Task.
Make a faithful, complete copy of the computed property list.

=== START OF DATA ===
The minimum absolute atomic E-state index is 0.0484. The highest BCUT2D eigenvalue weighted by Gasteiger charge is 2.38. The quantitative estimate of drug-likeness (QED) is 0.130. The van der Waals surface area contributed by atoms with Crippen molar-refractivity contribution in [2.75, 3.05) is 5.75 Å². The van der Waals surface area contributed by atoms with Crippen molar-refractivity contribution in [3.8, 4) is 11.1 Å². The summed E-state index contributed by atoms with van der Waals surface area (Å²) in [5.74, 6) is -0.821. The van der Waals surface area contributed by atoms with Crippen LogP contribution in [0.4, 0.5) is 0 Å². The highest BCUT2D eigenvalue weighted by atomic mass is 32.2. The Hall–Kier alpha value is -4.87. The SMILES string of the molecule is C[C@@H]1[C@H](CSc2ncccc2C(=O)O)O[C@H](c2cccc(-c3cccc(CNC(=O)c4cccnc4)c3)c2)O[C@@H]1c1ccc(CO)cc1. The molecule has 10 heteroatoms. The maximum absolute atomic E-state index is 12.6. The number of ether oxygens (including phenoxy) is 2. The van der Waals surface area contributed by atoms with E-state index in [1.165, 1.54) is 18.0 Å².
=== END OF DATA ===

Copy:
The minimum absolute atomic E-state index is 0.0484. The highest BCUT2D eigenvalue weighted by Gasteiger charge is 2.38. The quantitative estimate of drug-likeness (QED) is 0.130. The van der Waals surface area contributed by atoms with Crippen molar-refractivity contribution in [2.75, 3.05) is 5.75 Å². The van der Waals surface area contributed by atoms with Crippen molar-refractivity contribution in [3.8, 4) is 11.1 Å². The summed E-state index contributed by atoms with van der Waals surface area (Å²) in [5.74, 6) is -0.821. The van der Waals surface area contributed by atoms with Crippen LogP contribution in [0.4, 0.5) is 0 Å². The highest BCUT2D eigenvalue weighted by atomic mass is 32.2. The Hall–Kier alpha value is -4.87. The SMILES string of the molecule is C[C@@H]1[C@H](CSc2ncccc2C(=O)O)O[C@H](c2cccc(-c3cccc(CNC(=O)c4cccnc4)c3)c2)O[C@@H]1c1ccc(CO)cc1. The molecule has 10 heteroatoms. The maximum absolute atomic E-state index is 12.6. The number of ether oxygens (including phenoxy) is 2. The van der Waals surface area contributed by atoms with E-state index in [1.165, 1.54) is 18.0 Å².